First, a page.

Tracking and eliminating disease with smartphones

Young child having their height measured
Photo credit: Javier Acebal, Sightsavers
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by Sightsavers
5 January 2020

Love them or loathe them - smartphones have become indispensable in the modern age and many of us would panic if we left the house without one. For those living in countries where blinding trachoma is endemic their role is even more vital - they help save sight.

A pioneering project called Tropical Data uses mobile phone technology to conduct surveys about the infectious eye disease all over the world, even in conflict-stricken countries like Yemen. Trachoma is a painful but preventable eye infection that begins a bit like conjunctivitis but can cause blindness if left untreated. A global partnership of governments, communities and international organisations (including Sightsavers) are working to eliminate the disease around the world. With the help of Tropical Data, we hope to achieve this in the countries we work by 2025.

The project is run by a consortium of organisations who work with health organisations to gather and interpret data which shows how we can eliminate trachoma as a public health problem in each area. We need to know how many people are infected, and where they are, in order to treat them. We also need numbers to know when a disease is eliminated, and no longer a public health problem.

We want a world where no-one goes blind from avoidable causes, and where everyone can participate equally in society.

An innovative approach

Tropical Data took over from the Global Trachoma Mapping Project (GTMP) which in 2012 became, the largest ever infectious disease survey ever carried out. There were 2.6 million people examined across 29 countries – which works out as one person every 40 seconds.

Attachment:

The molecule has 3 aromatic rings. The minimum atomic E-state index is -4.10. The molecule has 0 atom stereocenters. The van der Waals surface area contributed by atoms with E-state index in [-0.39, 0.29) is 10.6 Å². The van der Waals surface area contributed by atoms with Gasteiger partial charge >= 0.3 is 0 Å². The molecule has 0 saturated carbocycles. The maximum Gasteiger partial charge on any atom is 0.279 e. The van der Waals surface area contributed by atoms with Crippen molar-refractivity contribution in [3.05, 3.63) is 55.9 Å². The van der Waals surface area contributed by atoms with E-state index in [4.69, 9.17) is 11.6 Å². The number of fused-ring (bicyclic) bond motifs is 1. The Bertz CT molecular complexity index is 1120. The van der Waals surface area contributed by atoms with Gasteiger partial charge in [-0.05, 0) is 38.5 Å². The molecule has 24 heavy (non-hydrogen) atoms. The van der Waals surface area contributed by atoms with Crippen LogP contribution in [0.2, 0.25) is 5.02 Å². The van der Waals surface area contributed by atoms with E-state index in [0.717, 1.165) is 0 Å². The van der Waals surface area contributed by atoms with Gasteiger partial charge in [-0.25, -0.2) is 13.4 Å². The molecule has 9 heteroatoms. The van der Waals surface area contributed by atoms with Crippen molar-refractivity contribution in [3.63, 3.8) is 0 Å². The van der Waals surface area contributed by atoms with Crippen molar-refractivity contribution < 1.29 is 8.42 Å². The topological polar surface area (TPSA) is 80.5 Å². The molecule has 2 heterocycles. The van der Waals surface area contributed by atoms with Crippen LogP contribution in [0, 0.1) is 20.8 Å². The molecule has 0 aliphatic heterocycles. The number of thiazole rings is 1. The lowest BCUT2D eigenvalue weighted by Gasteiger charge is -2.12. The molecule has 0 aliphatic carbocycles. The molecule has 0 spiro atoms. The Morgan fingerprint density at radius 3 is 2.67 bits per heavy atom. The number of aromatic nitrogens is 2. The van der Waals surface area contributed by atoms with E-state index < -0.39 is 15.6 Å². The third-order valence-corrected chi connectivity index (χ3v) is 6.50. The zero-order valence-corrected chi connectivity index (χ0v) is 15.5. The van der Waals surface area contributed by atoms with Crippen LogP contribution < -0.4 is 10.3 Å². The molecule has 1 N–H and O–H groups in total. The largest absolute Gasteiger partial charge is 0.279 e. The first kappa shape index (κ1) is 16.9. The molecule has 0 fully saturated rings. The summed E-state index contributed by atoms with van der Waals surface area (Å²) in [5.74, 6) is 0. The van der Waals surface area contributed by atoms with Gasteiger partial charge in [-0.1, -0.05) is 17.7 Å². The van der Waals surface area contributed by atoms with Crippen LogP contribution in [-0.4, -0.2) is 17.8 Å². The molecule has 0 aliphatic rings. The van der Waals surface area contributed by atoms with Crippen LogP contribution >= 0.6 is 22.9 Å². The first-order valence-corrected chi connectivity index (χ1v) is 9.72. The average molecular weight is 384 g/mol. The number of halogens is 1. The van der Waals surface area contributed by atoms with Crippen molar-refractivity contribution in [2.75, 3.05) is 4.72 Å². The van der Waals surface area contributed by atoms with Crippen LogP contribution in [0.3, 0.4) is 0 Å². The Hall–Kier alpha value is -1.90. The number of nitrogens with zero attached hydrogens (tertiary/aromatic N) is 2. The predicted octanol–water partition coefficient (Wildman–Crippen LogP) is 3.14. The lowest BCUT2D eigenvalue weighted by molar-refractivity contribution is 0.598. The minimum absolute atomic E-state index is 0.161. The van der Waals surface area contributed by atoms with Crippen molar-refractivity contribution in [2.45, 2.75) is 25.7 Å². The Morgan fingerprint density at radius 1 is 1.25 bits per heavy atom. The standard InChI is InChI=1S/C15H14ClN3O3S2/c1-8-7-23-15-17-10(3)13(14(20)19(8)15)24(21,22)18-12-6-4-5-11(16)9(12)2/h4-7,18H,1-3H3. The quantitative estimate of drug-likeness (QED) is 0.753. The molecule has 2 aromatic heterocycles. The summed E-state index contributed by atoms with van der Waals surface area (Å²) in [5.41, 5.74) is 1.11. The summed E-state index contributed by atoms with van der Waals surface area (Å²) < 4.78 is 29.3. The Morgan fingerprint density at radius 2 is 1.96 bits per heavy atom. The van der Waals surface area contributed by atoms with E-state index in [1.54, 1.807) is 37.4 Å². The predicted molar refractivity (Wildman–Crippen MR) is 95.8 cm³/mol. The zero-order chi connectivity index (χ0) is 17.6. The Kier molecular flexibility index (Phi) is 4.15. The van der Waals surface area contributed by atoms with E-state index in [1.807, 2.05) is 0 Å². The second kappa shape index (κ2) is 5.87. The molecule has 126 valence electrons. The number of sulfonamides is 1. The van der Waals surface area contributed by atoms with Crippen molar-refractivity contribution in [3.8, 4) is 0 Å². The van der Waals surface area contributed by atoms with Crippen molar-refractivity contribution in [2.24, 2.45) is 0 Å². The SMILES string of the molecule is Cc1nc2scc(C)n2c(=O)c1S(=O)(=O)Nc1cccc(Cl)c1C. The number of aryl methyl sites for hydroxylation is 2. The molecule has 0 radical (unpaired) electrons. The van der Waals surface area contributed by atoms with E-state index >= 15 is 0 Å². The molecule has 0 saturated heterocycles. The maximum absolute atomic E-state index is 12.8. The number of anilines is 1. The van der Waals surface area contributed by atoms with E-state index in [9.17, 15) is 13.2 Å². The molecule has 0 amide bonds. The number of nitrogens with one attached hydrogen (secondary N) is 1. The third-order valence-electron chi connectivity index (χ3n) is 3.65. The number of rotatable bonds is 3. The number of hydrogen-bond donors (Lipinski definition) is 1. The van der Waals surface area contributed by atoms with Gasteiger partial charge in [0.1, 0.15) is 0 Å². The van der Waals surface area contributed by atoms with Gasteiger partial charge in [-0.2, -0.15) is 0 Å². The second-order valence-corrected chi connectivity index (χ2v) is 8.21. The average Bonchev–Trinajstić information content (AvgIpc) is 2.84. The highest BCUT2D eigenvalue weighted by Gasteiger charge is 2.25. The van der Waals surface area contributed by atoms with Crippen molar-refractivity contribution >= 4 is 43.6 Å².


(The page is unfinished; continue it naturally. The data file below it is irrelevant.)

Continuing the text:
Both projects use smartphones to gather information about trachoma, with teams going door to door in remote communities to examine residents and record what they see. So far 7.7 million people have been examined in nearly eight years across 49 countries this way and in 2020 the project is expected to start work in its 50th country.

The challenges of conflict zones

For the survey and the data to be accurate and usable it is essential that the data collection is consistent everywhere, but this can be particularly challenging when it comes to conflict zones such as Yemen, where war has thrown the country’s infrastructure and health systems into chaos since 2015. Despite the challenges, work in Yemen is crucial, where it is thought that that 2.5 million people are at risk of contracting trachoma. The lessons learned from operating in such difficult conditions could help us to eliminate the infection as a public health issue around the world.

Sightsavers team member checking a childs eyes
Image from Sightsavers

The global fight against neglected tropical disease

This innovative approach has proven key for worldwide efforts to tackle neglected diseases. Alongside data gathering, we are training health workers in endemic countries which will strengthen local health systems in the long term. These health workers are given rigorous training as it is vital everyone works to the same standard in every country, for the results to be consistent. 

The evidence generated by the Tropical Data project will help  ministries of health pinpoint exactly where to run trachoma treatment programmes and offer life-changing support. It also highlights where treatment programmes are no longer needed because interventions have been a success. Crucially, this helps countries gather evidence for the World Health Organization (WHO) to show where they are free from the disease, so trachoma elimination can be declared. Tropical Data is run by a consortium of partners including the International Trachoma Initiative (ITI), the London School of Hygiene and Tropical Medicine, RTI International and Sightsavers. 

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